Long before sustainability rocked mainstream consumer trends, Furoshiki (風呂敷) wrapping cloths were already environmentally friendly.
Since the 17th century, Japanese people have been using them to wrap things or transport small items. This traditional practice originated from the Nara period (710-784) as a means to transport precious temple treasures. During the Edo period (1603-1868), locals used furoshiki to wrap their belongings when they visited bathhouses. In fact, furoshiki literally translates to “bath (furo) spread (shiki)”.
Today, furoshiki culture has evolved into something much more, and the cloths are used for so many other things such as gift-wrapping, fashion items, and even as works of art. If you are on the journey to becoming a green consumer, here are five fantastic eco-friendly uses of the furoshiki!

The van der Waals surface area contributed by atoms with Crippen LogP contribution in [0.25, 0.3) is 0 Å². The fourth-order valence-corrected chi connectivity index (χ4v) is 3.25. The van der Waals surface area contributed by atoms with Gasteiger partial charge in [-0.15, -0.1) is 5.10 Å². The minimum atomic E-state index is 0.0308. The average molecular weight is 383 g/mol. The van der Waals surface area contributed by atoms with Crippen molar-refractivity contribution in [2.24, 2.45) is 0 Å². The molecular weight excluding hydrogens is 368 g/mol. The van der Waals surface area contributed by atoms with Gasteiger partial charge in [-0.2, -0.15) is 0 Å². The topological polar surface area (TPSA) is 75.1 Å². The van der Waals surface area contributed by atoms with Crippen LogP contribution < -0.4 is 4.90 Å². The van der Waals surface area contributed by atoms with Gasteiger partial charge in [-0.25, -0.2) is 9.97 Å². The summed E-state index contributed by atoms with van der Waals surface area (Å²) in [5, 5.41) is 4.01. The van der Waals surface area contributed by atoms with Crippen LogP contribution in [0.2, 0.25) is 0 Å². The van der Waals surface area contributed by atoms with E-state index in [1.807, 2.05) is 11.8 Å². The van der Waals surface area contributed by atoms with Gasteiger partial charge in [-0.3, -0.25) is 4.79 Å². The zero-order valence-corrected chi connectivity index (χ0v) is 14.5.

Wrap a gift
Typically a square piece of cloth that can come in a variety of sizes, furoshiki is the most practical way to wrap gifts. Unlike wrapping paper, no tape or scissors is required. The soft material of the fabric also allows you to wrap odd-shaped objects easily and beautifully. Not only is it functional but gift-giving is also made so much more personalised. What’s even better? Furoshiki wrapping is another gift in itself, which can be reused!
Furoshiki gift wrapping is an art form and there are many creative ways to do so. Check out this fascinating video for some basic techniques that even beginners can master.